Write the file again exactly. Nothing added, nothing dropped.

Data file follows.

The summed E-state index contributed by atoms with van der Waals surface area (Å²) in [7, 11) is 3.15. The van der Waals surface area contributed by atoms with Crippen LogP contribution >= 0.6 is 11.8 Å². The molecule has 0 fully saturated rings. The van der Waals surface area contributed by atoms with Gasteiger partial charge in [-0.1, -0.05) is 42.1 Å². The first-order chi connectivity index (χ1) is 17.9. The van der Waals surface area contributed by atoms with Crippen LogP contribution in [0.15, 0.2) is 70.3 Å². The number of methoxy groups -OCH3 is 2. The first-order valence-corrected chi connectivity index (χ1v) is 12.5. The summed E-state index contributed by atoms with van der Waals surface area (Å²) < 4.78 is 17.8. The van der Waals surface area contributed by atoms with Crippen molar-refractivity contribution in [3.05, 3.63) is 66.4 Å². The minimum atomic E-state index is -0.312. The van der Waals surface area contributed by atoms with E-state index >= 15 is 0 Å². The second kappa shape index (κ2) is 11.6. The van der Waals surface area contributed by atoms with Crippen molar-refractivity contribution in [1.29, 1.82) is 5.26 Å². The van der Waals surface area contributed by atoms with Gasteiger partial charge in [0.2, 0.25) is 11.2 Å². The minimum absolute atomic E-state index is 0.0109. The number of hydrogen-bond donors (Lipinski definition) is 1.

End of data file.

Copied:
The summed E-state index contributed by atoms with van der Waals surface area (Å²) in [7, 11) is 3.15. The van der Waals surface area contributed by atoms with Crippen LogP contribution >= 0.6 is 11.8 Å². The molecule has 0 fully saturated rings. The van der Waals surface area contributed by atoms with Gasteiger partial charge in [-0.1, -0.05) is 42.1 Å². The first-order chi connectivity index (χ1) is 17.9. The van der Waals surface area contributed by atoms with Crippen LogP contribution in [0.15, 0.2) is 70.3 Å². The number of methoxy groups -OCH3 is 2. The first-order valence-corrected chi connectivity index (χ1v) is 12.5. The summed E-state index contributed by atoms with van der Waals surface area (Å²) < 4.78 is 17.8. The van der Waals surface area contributed by atoms with Crippen molar-refractivity contribution in [3.05, 3.63) is 66.4 Å². The minimum atomic E-state index is -0.312. The van der Waals surface area contributed by atoms with E-state index >= 15 is 0 Å². The second kappa shape index (κ2) is 11.6. The van der Waals surface area contributed by atoms with Crippen molar-refractivity contribution in [1.29, 1.82) is 5.26 Å². The van der Waals surface area contributed by atoms with Gasteiger partial charge in [0.2, 0.25) is 11.2 Å². The minimum absolute atomic E-state index is 0.0109. The number of hydrogen-bond donors (Lipinski definition) is 1.